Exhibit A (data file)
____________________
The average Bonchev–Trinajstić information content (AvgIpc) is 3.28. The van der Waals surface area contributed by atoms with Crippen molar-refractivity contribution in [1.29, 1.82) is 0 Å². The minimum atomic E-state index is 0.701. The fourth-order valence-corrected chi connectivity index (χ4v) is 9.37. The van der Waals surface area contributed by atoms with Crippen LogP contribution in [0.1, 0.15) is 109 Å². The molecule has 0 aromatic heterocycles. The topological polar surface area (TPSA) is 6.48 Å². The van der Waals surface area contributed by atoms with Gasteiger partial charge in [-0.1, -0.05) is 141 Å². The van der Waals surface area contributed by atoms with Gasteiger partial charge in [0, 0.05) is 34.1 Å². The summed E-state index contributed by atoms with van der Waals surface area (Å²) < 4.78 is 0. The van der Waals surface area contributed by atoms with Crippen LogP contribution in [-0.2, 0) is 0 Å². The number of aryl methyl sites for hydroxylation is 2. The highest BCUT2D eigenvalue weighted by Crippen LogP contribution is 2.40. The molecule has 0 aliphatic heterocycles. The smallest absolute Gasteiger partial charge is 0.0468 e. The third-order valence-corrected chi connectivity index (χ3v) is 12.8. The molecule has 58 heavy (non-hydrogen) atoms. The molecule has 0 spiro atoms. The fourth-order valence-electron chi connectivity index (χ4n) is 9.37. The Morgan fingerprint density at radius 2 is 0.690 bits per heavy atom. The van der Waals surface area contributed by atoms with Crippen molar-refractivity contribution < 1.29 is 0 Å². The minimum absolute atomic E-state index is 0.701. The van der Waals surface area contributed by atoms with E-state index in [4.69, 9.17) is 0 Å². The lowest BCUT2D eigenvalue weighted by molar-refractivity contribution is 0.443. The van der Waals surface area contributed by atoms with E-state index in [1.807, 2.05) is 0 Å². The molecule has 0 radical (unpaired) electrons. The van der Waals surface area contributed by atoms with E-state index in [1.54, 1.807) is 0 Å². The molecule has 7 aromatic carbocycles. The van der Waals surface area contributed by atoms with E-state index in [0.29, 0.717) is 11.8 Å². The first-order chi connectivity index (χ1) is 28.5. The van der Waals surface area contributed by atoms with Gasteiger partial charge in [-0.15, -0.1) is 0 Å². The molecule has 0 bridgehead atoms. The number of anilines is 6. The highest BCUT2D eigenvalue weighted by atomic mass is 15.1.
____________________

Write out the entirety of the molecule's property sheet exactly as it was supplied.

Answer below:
The average Bonchev–Trinajstić information content (AvgIpc) is 3.28. The van der Waals surface area contributed by atoms with Crippen molar-refractivity contribution in [1.29, 1.82) is 0 Å². The minimum atomic E-state index is 0.701. The fourth-order valence-corrected chi connectivity index (χ4v) is 9.37. The van der Waals surface area contributed by atoms with Crippen LogP contribution in [0.1, 0.15) is 109 Å². The molecule has 0 aromatic heterocycles. The topological polar surface area (TPSA) is 6.48 Å². The van der Waals surface area contributed by atoms with Gasteiger partial charge in [-0.1, -0.05) is 141 Å². The van der Waals surface area contributed by atoms with Gasteiger partial charge in [0, 0.05) is 34.1 Å². The summed E-state index contributed by atoms with van der Waals surface area (Å²) < 4.78 is 0. The van der Waals surface area contributed by atoms with Crippen LogP contribution in [-0.2, 0) is 0 Å². The number of aryl methyl sites for hydroxylation is 2. The highest BCUT2D eigenvalue weighted by Crippen LogP contribution is 2.40. The molecule has 0 aliphatic heterocycles. The smallest absolute Gasteiger partial charge is 0.0468 e. The third-order valence-corrected chi connectivity index (χ3v) is 12.8. The molecule has 58 heavy (non-hydrogen) atoms. The molecule has 0 spiro atoms. The fourth-order valence-electron chi connectivity index (χ4n) is 9.37. The Morgan fingerprint density at radius 2 is 0.690 bits per heavy atom. The van der Waals surface area contributed by atoms with Crippen molar-refractivity contribution < 1.29 is 0 Å². The minimum absolute atomic E-state index is 0.701. The van der Waals surface area contributed by atoms with E-state index in [4.69, 9.17) is 0 Å². The lowest BCUT2D eigenvalue weighted by molar-refractivity contribution is 0.443. The van der Waals surface area contributed by atoms with E-state index in [1.807, 2.05) is 0 Å². The molecule has 0 radical (unpaired) electrons. The van der Waals surface area contributed by atoms with E-state index in [1.54, 1.807) is 0 Å². The molecule has 7 aromatic carbocycles. The van der Waals surface area contributed by atoms with E-state index in [0.29, 0.717) is 11.8 Å². The first-order chi connectivity index (χ1) is 28.5. The van der Waals surface area contributed by atoms with Gasteiger partial charge in [-0.15, -0.1) is 0 Å². The molecule has 0 bridgehead atoms. The number of anilines is 6. The highest BCUT2D eigenvalue weighted by atomic mass is 15.1.